This report relates to the SIU’s investigation into serious injuries sustained by a 69-year-old man (the “Complainant”).
Notification of the SIUOn July 16, 2018, at 4:28 p.m., the Ontario Provincial Police (OPP) notified the SIU of an injury to the Complainant.
The OPP reported that on July 16, 2018, at about 12:00 p.m., the Complainant was involved in a physical altercation with someone in the vicinity of the parking lot associated with 99 Main Street East, in Huntsville.
The subject officer (SO) responded to the parking lot and apprehended the Complainant pursuant to the Mental Health Act (MHA). A struggle ensued in the course of the apprehension and the SO was assisted by three civilians. The Complainant sustained some scrapes and related soft tissue injuries, and was transported by the SO to the Huntsville District Memorial Hospital (HDMH), where he was treated for his soft tissue injuries and admitted to the hospital secondary to Form 1 under the MHA.  In the course of the Complainant's admission or assessment, he complained of rib pain, and at 3:25 p.m., was diagnosed with three rib fractures.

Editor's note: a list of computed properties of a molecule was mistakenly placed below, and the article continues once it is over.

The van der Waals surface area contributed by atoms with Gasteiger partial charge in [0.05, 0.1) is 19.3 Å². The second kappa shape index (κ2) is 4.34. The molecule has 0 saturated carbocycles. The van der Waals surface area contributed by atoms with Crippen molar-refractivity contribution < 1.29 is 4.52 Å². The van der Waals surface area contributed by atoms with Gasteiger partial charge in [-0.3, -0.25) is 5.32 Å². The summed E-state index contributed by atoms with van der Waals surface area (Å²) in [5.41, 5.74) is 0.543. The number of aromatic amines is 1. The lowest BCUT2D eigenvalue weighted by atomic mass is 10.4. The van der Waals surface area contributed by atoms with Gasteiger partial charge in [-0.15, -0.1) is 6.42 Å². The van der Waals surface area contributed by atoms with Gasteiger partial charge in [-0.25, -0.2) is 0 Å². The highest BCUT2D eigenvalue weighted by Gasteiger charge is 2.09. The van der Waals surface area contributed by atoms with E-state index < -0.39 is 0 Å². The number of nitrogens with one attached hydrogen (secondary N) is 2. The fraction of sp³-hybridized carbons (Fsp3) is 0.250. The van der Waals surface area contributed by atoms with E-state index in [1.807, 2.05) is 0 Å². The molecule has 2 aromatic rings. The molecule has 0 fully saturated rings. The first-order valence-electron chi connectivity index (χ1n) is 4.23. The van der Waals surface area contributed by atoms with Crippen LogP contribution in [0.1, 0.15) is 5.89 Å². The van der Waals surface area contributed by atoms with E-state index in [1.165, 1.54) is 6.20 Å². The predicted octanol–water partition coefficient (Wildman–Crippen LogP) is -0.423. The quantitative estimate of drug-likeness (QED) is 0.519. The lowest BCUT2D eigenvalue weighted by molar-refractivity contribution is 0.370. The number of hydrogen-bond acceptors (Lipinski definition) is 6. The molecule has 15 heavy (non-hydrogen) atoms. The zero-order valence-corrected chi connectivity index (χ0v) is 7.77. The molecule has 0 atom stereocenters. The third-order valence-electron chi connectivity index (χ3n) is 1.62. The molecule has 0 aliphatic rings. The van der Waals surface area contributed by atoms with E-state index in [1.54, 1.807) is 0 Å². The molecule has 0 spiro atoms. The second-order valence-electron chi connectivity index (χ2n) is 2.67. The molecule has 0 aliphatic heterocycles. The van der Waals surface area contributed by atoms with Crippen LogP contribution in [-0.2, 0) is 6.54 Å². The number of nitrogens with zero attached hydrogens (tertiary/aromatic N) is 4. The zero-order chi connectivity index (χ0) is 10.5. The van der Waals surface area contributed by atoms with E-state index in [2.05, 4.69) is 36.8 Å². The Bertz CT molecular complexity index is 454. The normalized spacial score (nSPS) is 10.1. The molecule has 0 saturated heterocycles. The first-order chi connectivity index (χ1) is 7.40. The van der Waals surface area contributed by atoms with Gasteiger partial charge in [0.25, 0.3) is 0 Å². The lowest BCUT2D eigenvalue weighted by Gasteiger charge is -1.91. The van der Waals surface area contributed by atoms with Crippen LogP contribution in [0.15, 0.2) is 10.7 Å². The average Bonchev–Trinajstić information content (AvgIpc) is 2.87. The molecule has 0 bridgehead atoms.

The TeamNumber of SIU Investigators assigned: 3
Number of SIU Forensic Investigators assigned: 1
Complainant:69-year-old male interviewed, medical records obtained and reviewed
Civilian WitnessesCW #1 Interviewed
CW #2 Interviewed
CW #3 Interviewed
CW #4 Interviewed
CW #5 Interviewed
CW #6 Interviewed
CW #7 Interviewed
Subject OfficersSO Declined interview and to provide notes, as is the subject officer’s legal right
Note: A subject officer is a police officer whose conduct appears, in the Director’s opinion, to have caused the death or serious injury under investigation.
Subject officers are invited, but cannot be legally compelled, to present themselves for an interview with the SIU and they do not have to submit their notes to the SIU pursuant to Ontario Regulation 267/10 of the Police Services Act.]
The SceneA plaza parking lot associated with 99 Main Street East. The plaza consisted of three businesses: Pizza Nova, Tim Hortons coffee shop and Mac’s conveniences store.
Video/Audio/Photographic Evidence The onsite CCTV cameras did not capture any of the interaction.
Communications RecordingsCivilian Witness (CW) #4 phoned the OPP Communications and reported an altercation in the parking lot of Tim Hortons. A man [now known to be the Complainant] argued violently with CW #2.